MI’KMAQ CHIEF KOPIT (JEAN-BAPTISTE COPE) REACHES PEACE WITH NOVA SCOTIA
Born in the Shubenacadie valley of Nova Scotia (N.S.) in 1698, Kopit, whose name meant “Beaver,” probably was a Chief when he signed the Treaty of 1725 between the Wabanaki Confederacy and the British ending Dummer’s War. After the end of King George’s War in 1748, the Mi’kmaq renewed hostilities (known as Father Le Loutre’s War) when Britain began transporting settlers into N.S. and New Brunswick. In retaliation, N.S. Governor Edward Cornwallis offered bounties for the scalps of Mi’kmaq and of their Acadian allies. By mid-1751, Cornwallis changed his policy and constructed trading posts and forts to exploit the Mi’kmaq economically. However, he could not find a Mi’kmaq chief to negotiate peace. After his departure in 1752, Kopit approached Governor Peregrine Hopson. While the peace from the resulting treaty was brief, the British never again tried to drive the Mi’kmaq off the peninsula. Kopit is believed to have died between 1758 and 1760 during the French and Indian War.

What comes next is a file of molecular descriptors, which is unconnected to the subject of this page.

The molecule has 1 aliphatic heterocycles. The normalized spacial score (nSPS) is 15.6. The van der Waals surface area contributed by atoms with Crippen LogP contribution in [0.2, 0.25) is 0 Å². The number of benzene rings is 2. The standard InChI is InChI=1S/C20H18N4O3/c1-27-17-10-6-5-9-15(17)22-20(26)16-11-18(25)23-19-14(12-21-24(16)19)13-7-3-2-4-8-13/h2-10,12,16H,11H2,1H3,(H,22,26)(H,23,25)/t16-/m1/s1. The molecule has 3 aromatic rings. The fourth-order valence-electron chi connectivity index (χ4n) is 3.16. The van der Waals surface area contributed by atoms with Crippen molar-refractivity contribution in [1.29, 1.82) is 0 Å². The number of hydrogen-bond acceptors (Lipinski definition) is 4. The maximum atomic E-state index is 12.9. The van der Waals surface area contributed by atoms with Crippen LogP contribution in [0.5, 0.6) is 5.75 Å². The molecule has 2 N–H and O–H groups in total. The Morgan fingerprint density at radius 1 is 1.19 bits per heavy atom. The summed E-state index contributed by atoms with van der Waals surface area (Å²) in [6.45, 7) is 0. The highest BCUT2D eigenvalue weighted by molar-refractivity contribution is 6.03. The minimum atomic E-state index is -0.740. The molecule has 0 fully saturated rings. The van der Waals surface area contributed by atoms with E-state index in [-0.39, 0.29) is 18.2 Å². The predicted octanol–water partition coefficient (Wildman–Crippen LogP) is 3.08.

Source: Daniel Paul, "Mi'kmaq remember Chief Kopit as true hero," www.danielpaul.com We Were Not the Savages, 4/19/1996. Retrieved 7/21/2019, http://www.danielnpaul.com/Col/1996/Mi'kmaqChiefKopit-TrueHero.html Sketch: Stephen Whately, 9/3/1732. Released into Public Domain by the author for any purpose and with no limitations. Public Domain in Canada: Pre-1/1/1949. Public Domain in the US: Pre-1/1/1925. Public Domain elsewhere where copyright term is author’s life plus 70 years or less.